Fougasse: less (middle) is more (crust).


“What IS that – thing – sitting on the cooling rack?”

“Man, that is UGGGGGGG-ly!”

“Is it edible?”

I tell you, I got a ration of… teasing from my King Arthur Flour bake-mates last week, when I made this – “thing.”

This fougasse. Despite its ugly-duckling looks, a true swan in the world of classic French yeast breads.

You like crust? This bread has a greater crust-to-middle ratio then probably any other. Interesting flavors? While the typical fougasse is simply topped with olive oil and salt – perhaps a sprinkle of herbs – there’s no law that says you can’t add whatever you like to the dough before you shape it.

I happen to like golden raisins. And walnuts. And cheese. Yes, all at once.

You know, like the fancy salad you can get at your finer restaurants: “Salad of Watercress, Strawberries, Gorgonzola Dolce, and Candied Pecans with a Champagne Vinaigrette.”

My toned-down, middle-class, bread version of this dish features walnuts, golden raisins, and good ol’ American blue cheese. Same idea; different players.

So if you’re not afraid to face the taunts of your beauty-conscious family and friends, give this crusty bread a whirl.

Ugly, after all, is only crust-deep.


You’ll start this loaf the day before with an overnight starter.  Combine 1 cup King Arthur Unbleached All-Purpose Flour; 1/2 cup cool water; and 1/8 teaspoon instant yeast.


Stir to combine. Cover, and set aside at room temperature.


Next morning, you’ll see that the starter has softened and developed bubbles.

Now, if you don’t want to wait for an overnight starter, you can substitute 1 cup of sourdough starter – either fed starter, or unfed (right from the fridge). This is a great use for that cup of starter you’d otherwise discard, prior to feeding your sourdough.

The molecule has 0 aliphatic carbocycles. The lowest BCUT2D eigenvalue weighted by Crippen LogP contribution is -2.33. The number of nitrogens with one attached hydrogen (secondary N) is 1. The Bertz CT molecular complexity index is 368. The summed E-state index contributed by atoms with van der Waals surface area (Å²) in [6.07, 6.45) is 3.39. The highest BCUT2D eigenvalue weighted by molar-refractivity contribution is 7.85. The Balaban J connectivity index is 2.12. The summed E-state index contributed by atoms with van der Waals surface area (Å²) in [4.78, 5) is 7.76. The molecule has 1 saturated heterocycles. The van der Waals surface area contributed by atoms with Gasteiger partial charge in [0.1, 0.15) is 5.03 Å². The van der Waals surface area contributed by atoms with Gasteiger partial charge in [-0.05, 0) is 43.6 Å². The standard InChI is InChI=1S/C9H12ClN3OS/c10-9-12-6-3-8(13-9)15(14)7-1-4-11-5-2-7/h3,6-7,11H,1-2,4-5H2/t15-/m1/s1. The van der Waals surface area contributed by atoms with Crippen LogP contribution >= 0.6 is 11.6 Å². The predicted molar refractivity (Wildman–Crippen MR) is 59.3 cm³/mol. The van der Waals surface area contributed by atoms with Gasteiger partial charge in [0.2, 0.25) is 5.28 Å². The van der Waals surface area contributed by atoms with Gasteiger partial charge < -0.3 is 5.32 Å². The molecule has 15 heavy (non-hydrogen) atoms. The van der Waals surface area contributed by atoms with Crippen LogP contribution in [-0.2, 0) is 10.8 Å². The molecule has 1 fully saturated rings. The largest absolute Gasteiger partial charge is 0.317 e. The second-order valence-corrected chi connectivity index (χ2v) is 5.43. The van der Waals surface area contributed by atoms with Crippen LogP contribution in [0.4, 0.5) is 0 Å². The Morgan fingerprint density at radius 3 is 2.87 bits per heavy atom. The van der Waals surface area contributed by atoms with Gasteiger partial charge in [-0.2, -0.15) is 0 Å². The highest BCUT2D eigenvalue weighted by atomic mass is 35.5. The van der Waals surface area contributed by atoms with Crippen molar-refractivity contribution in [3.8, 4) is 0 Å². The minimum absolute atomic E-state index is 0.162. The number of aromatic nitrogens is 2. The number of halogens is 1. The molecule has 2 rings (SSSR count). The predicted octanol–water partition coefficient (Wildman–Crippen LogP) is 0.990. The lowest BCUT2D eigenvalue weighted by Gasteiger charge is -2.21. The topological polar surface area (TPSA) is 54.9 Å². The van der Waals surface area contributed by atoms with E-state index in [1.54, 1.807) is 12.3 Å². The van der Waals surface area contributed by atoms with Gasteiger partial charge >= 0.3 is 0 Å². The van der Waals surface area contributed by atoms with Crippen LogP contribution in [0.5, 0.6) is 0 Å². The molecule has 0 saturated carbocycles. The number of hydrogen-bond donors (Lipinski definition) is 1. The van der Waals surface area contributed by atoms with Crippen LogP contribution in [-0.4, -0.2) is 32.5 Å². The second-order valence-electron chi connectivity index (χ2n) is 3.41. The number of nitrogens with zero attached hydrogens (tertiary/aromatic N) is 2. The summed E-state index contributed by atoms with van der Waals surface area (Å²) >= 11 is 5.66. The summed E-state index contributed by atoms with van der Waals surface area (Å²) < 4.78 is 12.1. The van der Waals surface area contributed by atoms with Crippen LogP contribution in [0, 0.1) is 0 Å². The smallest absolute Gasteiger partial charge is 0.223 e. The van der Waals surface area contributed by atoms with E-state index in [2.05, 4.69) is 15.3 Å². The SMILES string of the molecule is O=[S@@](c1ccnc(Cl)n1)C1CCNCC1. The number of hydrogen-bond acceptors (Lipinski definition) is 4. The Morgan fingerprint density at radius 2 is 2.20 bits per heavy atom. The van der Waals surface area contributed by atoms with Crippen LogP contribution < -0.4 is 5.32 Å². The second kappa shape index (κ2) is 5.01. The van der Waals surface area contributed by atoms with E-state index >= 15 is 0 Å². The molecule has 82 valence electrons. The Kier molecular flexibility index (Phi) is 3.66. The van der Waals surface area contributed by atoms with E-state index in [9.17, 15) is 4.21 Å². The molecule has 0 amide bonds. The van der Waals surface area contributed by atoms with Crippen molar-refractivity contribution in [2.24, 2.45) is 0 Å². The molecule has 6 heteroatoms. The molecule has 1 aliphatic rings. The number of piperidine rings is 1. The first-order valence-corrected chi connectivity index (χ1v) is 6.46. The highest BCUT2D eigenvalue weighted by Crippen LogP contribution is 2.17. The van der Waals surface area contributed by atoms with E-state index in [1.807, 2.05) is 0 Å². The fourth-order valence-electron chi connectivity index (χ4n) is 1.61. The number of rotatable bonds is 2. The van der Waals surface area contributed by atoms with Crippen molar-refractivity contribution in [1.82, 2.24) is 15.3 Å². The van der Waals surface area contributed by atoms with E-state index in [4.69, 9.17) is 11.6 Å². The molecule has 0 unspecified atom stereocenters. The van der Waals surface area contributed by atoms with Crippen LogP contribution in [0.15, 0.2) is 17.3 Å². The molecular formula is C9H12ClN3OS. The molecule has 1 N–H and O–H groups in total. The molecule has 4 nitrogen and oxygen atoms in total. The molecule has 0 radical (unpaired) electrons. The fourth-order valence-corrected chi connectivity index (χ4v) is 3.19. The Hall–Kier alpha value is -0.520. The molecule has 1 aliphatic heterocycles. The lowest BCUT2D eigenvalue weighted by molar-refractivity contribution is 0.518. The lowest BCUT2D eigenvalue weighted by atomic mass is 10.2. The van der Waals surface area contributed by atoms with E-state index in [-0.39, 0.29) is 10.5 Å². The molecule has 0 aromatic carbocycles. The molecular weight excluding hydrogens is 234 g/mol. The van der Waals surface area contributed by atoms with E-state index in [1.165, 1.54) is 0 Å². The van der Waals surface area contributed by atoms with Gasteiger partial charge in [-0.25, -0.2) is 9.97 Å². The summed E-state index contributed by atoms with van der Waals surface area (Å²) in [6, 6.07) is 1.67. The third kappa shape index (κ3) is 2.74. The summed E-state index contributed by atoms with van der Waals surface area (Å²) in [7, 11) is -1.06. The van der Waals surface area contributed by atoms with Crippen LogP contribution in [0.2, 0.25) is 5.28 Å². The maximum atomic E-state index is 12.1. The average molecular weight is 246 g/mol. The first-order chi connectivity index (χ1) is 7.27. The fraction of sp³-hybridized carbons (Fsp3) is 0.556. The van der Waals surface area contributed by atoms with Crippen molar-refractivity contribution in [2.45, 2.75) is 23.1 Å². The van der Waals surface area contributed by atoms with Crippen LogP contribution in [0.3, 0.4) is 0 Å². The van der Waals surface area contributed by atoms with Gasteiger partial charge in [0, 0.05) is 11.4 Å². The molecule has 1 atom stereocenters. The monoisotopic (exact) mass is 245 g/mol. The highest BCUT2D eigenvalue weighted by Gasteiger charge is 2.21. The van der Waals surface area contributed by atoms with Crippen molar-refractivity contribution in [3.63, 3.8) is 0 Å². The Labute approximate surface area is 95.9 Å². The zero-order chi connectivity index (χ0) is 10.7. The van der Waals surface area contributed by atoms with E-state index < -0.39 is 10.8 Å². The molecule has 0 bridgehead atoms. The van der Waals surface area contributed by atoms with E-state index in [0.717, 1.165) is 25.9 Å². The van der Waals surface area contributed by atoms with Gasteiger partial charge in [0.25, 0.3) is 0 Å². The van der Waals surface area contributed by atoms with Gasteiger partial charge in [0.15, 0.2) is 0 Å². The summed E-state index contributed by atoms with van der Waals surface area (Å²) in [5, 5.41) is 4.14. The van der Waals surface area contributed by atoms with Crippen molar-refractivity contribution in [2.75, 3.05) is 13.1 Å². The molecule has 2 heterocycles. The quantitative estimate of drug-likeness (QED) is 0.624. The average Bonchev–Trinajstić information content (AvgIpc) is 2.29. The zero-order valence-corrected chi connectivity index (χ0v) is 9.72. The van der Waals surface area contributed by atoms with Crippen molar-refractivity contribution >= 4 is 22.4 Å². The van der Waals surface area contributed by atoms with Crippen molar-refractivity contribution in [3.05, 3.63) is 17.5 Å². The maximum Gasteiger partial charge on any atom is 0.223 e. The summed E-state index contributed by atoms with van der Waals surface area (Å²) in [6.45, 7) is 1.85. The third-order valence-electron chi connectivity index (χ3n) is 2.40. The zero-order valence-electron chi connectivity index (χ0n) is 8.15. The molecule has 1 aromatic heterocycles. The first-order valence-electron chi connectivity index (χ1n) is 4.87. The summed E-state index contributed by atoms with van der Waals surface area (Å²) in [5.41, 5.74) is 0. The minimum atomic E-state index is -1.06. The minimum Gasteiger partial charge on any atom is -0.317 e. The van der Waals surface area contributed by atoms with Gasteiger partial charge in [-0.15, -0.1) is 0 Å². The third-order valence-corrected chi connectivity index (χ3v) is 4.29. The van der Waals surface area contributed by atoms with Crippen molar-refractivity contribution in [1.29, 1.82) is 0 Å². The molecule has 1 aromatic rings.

Combine the starter with 1/2 cup lukewarm water, 2 cups King Arthur Unbleached All-Purpose Flour, 2 teaspoons instant yeast, 1 1/4 teaspoons salt, and 2 tablespoons olive oil.


Mix to form a rough dough.


Then knead for about 7 minutes, till the dough is smooth. It’ll be a bit sticky; notice the little bit of “cling” at the bottom of the mixing bowl? This is fine; better sticky than dry.


Place the dough in a lightly greased container. As usual, I’m using an 8-cup liquid measure, so I can track its rise.


Allow the dough to double in size. This will take about 90 minutes or so. Towards the end of the rising time, put the crumbled blue cheese in the freezer to firm up; this’ll make it easier to knead into the dough.


Gently deflate the dough, and add 1 cup walnut halves, and 1/2 cup golden raisins.


Knead them in, gently and quickly as you can. You don’t want to break up the walnut halves too much.


Here’s the blue cheese; use a firm variety, not one of the ultra-soft blue cheeses. I bought this one already crumbled, in a plastic container.


Add 1/2 cup crumbled blue cheese…


…and knead it in by hand.


Don’t go crazy trying to make the dough smooth; it won’t happen. It should look about like this.


Gently shape the dough into a tapered oval with an indented end, about 10” wide x 12” long.


Allow it to rise for 45 minutes, covered. Then cut a vertical slash all the way through the dough to the parchment or pan underneath.


Cut three diagonal slashes on either side of the vertical cut.


Pull the dough apart at the slashes, then gently pat the fougasse to an even thickness.


Cover it, and let it rise for an additional 45 minutes, till it’s puffed up a bit.


FYI, here’s a simple ladder, if you’d like to do this shape instead.


Since this bread isn’t the best-looking loaf ever to come down the pike, you can add some “makeup” if you like. Just prior to baking, brush it with 1 egg white whisked with 1 tablespoon cold water. This will add a nice sheen to the crust.


Bake the fougasse in a preheated 400°F oven for 20 to 25 minutes…


…till it’s golden brown.


Remove it from the oven. Cool it on a rack, or right on the baking sheet.


Pull off pieces to serve.